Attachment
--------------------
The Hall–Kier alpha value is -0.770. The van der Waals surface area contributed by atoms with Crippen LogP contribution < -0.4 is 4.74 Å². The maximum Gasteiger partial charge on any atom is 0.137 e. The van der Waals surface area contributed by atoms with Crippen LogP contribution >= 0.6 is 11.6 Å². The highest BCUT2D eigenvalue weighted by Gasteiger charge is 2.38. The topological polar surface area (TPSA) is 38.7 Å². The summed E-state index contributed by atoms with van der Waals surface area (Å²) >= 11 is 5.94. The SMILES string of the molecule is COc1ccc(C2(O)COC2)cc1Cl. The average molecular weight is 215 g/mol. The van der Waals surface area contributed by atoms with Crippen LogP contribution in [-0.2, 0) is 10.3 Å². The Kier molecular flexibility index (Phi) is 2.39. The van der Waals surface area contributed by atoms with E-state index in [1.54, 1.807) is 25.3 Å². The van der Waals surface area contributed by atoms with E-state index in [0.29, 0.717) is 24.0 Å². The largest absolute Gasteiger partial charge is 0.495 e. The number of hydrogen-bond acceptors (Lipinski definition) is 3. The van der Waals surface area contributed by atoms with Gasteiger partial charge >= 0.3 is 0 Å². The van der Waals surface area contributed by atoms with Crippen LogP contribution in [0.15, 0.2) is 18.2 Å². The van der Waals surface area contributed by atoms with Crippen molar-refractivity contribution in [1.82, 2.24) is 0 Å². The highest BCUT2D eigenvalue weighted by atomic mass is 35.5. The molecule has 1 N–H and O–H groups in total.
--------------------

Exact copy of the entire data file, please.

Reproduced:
The Hall–Kier alpha value is -0.770. The van der Waals surface area contributed by atoms with Crippen LogP contribution < -0.4 is 4.74 Å². The maximum Gasteiger partial charge on any atom is 0.137 e. The van der Waals surface area contributed by atoms with Crippen LogP contribution >= 0.6 is 11.6 Å². The highest BCUT2D eigenvalue weighted by Gasteiger charge is 2.38. The topological polar surface area (TPSA) is 38.7 Å². The summed E-state index contributed by atoms with van der Waals surface area (Å²) >= 11 is 5.94. The SMILES string of the molecule is COc1ccc(C2(O)COC2)cc1Cl. The average molecular weight is 215 g/mol. The van der Waals surface area contributed by atoms with Crippen LogP contribution in [-0.2, 0) is 10.3 Å². The Kier molecular flexibility index (Phi) is 2.39. The van der Waals surface area contributed by atoms with E-state index in [1.54, 1.807) is 25.3 Å². The van der Waals surface area contributed by atoms with E-state index in [0.29, 0.717) is 24.0 Å². The largest absolute Gasteiger partial charge is 0.495 e. The number of hydrogen-bond acceptors (Lipinski definition) is 3. The van der Waals surface area contributed by atoms with Gasteiger partial charge >= 0.3 is 0 Å². The van der Waals surface area contributed by atoms with Crippen LogP contribution in [0.15, 0.2) is 18.2 Å². The van der Waals surface area contributed by atoms with Crippen molar-refractivity contribution in [1.82, 2.24) is 0 Å². The highest BCUT2D eigenvalue weighted by atomic mass is 35.5. The molecule has 1 N–H and O–H groups in total.